Detroit Council extends ban on recreational marijuana sales to spring

Christine Ferretti
The Detroit News

Detroit — The City Council voted unanimously Tuesday to extend its temporary ban on recreational marijuana sales until spring as it works on a law to govern how they operate and ensure residents can participate.

City Councilman James Tate, who is leading the effort, introduced the ordinance last week to push back the city's opt-out period, stressing the potential billion-dollar industry should have a "pathway for Detroiters to be gainfully employed."

Councilman James Tate answers questions from the public during the hearing for recreational marijuana businesses in the city.

A draft ordinance prepared in the fall, he noted during a Tuesday public hearing, didn't go far enough to help residents of the post-bankrupt city.

"The rush is really trying to get it right, not to get it done. I'm not going to push an ordinance that is not ready," Tate said. "Detroit has had a situation where financially, the economic downturn was drastic ... this is an opportunity for us to make our residents whole."

The council voted on the extension after multiple advocates, residents and prospective marijuana business owners expressed frustration with the delay that they contend is holding people back from opportunity. Others applauded the council for its effort to set a standard for inclusion. 

Matthew Abel, a marijuana attorney, asked the council how long it was going to "kick this can" down the road. Abel urged council members to solicit more public feedback and publish a draft of the proposed ordinance.

Attorney Matthew R. Abel of Cannabis Counsel addresses the council about the lack of recreational marijuana in the city.

Abel noted Detroit Police Chief James Craig recently noted that black market sales of marijuana are leading to violence. Adding to that market, Craig said, is the lack of venues in Detroit where recreational marijuana can be legally purchased.

"The chief of police says the illegal market is causing illegal transactions. What's killing people is not marijuana, it's the prohibition of marijuana," Abel said. "We need consumption lounges in the city, otherwise people are going to continue to walk down the street and smoke marijuana."

Michigan voters approved a ballot proposal to legalize the adult-use of recreational marijuana in November 2018. Since then, more than 1,400 municipalities have instituted bans to prevent marijuana businesses from opening in their communities. 

The Marijuana Regulatory Agency issued the first recreational license in November. Recreational sales began Dec. 1.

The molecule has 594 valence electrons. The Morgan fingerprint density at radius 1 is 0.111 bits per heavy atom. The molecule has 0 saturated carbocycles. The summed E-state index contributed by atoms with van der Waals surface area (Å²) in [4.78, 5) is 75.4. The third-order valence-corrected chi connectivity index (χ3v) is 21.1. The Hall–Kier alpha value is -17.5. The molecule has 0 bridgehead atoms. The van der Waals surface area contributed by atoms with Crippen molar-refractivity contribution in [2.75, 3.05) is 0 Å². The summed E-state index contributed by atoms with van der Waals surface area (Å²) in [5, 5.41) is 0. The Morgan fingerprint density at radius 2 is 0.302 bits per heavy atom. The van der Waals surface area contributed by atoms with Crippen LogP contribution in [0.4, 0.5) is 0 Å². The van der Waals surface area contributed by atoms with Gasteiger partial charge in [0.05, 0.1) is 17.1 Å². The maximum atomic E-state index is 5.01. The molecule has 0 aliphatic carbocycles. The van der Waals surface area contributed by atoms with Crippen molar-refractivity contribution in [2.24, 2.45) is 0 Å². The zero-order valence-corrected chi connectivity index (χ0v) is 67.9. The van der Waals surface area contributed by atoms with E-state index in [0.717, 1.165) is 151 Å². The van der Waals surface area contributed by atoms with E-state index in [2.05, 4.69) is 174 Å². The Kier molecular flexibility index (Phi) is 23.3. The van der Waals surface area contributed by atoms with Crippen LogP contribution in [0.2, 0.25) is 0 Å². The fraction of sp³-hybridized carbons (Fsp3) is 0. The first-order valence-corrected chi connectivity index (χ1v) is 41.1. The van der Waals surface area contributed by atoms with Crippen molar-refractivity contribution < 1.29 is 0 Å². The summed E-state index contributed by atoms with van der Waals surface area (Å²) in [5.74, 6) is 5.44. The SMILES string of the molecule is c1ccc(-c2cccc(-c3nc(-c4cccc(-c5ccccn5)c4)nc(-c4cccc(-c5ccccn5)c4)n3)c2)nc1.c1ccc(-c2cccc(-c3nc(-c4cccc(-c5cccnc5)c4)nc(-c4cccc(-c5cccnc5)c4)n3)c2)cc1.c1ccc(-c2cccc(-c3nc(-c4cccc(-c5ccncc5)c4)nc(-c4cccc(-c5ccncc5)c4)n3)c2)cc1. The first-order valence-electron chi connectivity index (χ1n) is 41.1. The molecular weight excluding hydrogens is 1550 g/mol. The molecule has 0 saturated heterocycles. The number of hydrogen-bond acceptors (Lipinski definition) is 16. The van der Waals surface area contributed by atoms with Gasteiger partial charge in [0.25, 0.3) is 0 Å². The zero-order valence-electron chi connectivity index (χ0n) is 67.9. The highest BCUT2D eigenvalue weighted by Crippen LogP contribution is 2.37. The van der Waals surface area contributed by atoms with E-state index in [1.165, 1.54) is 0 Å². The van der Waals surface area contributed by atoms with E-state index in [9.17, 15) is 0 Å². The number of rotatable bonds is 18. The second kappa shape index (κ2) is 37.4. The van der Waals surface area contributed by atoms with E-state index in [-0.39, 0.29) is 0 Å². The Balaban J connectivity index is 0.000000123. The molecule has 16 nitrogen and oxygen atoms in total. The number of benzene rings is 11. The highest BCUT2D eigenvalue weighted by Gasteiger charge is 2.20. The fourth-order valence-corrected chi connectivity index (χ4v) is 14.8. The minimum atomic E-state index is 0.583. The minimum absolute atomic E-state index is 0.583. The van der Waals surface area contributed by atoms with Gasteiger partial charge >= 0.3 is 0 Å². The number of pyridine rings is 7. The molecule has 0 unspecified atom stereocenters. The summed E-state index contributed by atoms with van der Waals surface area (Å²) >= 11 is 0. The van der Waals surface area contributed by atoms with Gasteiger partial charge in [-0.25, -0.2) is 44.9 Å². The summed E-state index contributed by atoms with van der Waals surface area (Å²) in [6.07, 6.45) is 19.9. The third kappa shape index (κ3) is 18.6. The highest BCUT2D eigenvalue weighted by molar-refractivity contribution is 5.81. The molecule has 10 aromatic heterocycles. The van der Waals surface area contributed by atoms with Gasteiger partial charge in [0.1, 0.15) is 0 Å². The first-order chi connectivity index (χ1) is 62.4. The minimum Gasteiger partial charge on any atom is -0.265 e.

Tate first introduced an ordinance in the fall to temporarily prohibit adult-use marijuana establishments in the city through Jan. 31. The potential billion-dollar industry, he's said, should have a "pathway for Detroiters to be gainfully employed."

As of last week, there were 64 licenses in the state, 36 of which are retailers, according to David Harns, a spokesman for the state's Department of Licensing and Regulatory Affairs. 

Retail sales for recreational marijuana this month surpassed $10 million in Michigan. 

Tate has said his office has convened workgroups to identify the challenges faced by African Americans and other minorities who are seeking to get into business and identify avenues to help, including a reduction in application fees. 

A fund to aid with start-up and technical assistance is also being contemplated. It's unclear where the dollars would come from or how such a fund would be managed. 

Individuals who own and operate medical marijuana dispensaries in Detroit that have come online in recent years "overwhelmingly are not residents of the city of Detroit," Tate said.

Shannon Williams of High Quality Provisioning Center in Pinconning addresses the council about opportunities in opening a recreational marijuana facility in the city.

"We've seen within the medical marijuana industry in the city of Detroit that the individuals that own and operate these facilities, by and far and large, are individuals that live outside the city of Detroit and take the resource that they gain back to their communities," Tate said Tuesday. "We're not anti-marijuana. But we're pro Detroit."

Shannon Williams of High Quality Provisioning Center, a provisioning center in Pinconning, said she was the first African American to get licensed by the state.

She wants to have a footprint in the city's recreational marijuana industry and mentor others. 

"I would love to bring my business to the city and give back to the community while also creating job opportunities for other African-American people who want to get into this industry," Williams said. "Additionally, I'm willing to assist in any way possible as it relates to teaching others how to enter the industry, find investors and become an approved license holder."

From here, Tate said there will be continued engagement with stakeholders to craft the law. Additional extensions of the opt-out might be requested. 

City Council President Brenda Jones echoed Tate's position that the council has to take care in creating its policy. 

"We have to get it right," she said. "This is the opportunity to get it right."

Green Acres resident Peter Rhoades told council members during the hearing that city communities are "ready to talk."

His neighborhood group, he said, is "still waiting for its place at the table to discuss reasonable limits to recreational marijuana."

"We've been waiting a long time," he said during Tuesday's hearing. "We can't do it in two minutes of public comment."

Former state Rep. Mary Waters also addressed the council, saying that she would "have your back in the community" as the legislative body works on its plan to ensure equity.

"We want to be business owners, and we want to make sure that people who have received criminal offenses as a result of (marijuana), we want to make sure that we help to clear their records."